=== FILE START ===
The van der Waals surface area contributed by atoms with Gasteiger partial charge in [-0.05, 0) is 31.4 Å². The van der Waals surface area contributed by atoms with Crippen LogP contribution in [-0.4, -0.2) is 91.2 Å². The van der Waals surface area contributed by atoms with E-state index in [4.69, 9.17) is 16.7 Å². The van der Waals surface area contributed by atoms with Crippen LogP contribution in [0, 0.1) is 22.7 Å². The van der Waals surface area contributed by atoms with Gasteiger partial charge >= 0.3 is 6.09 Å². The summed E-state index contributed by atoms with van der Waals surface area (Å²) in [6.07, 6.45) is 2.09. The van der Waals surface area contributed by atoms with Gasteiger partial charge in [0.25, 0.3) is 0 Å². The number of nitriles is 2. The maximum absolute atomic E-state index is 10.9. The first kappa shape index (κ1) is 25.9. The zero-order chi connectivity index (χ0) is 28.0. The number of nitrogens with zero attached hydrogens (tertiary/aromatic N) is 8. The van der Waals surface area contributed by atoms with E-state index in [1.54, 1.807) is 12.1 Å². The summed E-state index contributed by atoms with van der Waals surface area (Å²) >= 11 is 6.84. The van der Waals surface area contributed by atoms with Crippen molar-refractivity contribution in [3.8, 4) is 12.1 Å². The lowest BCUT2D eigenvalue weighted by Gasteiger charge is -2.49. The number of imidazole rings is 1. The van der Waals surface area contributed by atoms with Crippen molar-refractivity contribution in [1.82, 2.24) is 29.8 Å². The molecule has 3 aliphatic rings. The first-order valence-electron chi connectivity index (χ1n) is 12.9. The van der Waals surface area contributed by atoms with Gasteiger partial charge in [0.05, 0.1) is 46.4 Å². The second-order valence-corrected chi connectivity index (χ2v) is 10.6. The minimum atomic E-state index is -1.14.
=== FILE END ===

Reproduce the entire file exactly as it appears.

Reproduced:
The van der Waals surface area contributed by atoms with Gasteiger partial charge in [-0.05, 0) is 31.4 Å². The van der Waals surface area contributed by atoms with Crippen LogP contribution in [-0.4, -0.2) is 91.2 Å². The van der Waals surface area contributed by atoms with E-state index in [4.69, 9.17) is 16.7 Å². The van der Waals surface area contributed by atoms with Crippen LogP contribution in [0, 0.1) is 22.7 Å². The van der Waals surface area contributed by atoms with Gasteiger partial charge >= 0.3 is 6.09 Å². The summed E-state index contributed by atoms with van der Waals surface area (Å²) in [6.07, 6.45) is 2.09. The van der Waals surface area contributed by atoms with Gasteiger partial charge in [0.25, 0.3) is 0 Å². The number of nitriles is 2. The maximum absolute atomic E-state index is 10.9. The first kappa shape index (κ1) is 25.9. The zero-order chi connectivity index (χ0) is 28.0. The number of nitrogens with zero attached hydrogens (tertiary/aromatic N) is 8. The van der Waals surface area contributed by atoms with E-state index in [1.54, 1.807) is 12.1 Å². The summed E-state index contributed by atoms with van der Waals surface area (Å²) >= 11 is 6.84. The van der Waals surface area contributed by atoms with Crippen molar-refractivity contribution in [3.8, 4) is 12.1 Å². The lowest BCUT2D eigenvalue weighted by Gasteiger charge is -2.49. The number of imidazole rings is 1. The van der Waals surface area contributed by atoms with Crippen molar-refractivity contribution in [1.82, 2.24) is 29.8 Å². The molecule has 3 aliphatic rings. The first-order valence-electron chi connectivity index (χ1n) is 12.9. The van der Waals surface area contributed by atoms with Gasteiger partial charge in [0.05, 0.1) is 46.4 Å². The second-order valence-corrected chi connectivity index (χ2v) is 10.6. The minimum atomic E-state index is -1.14.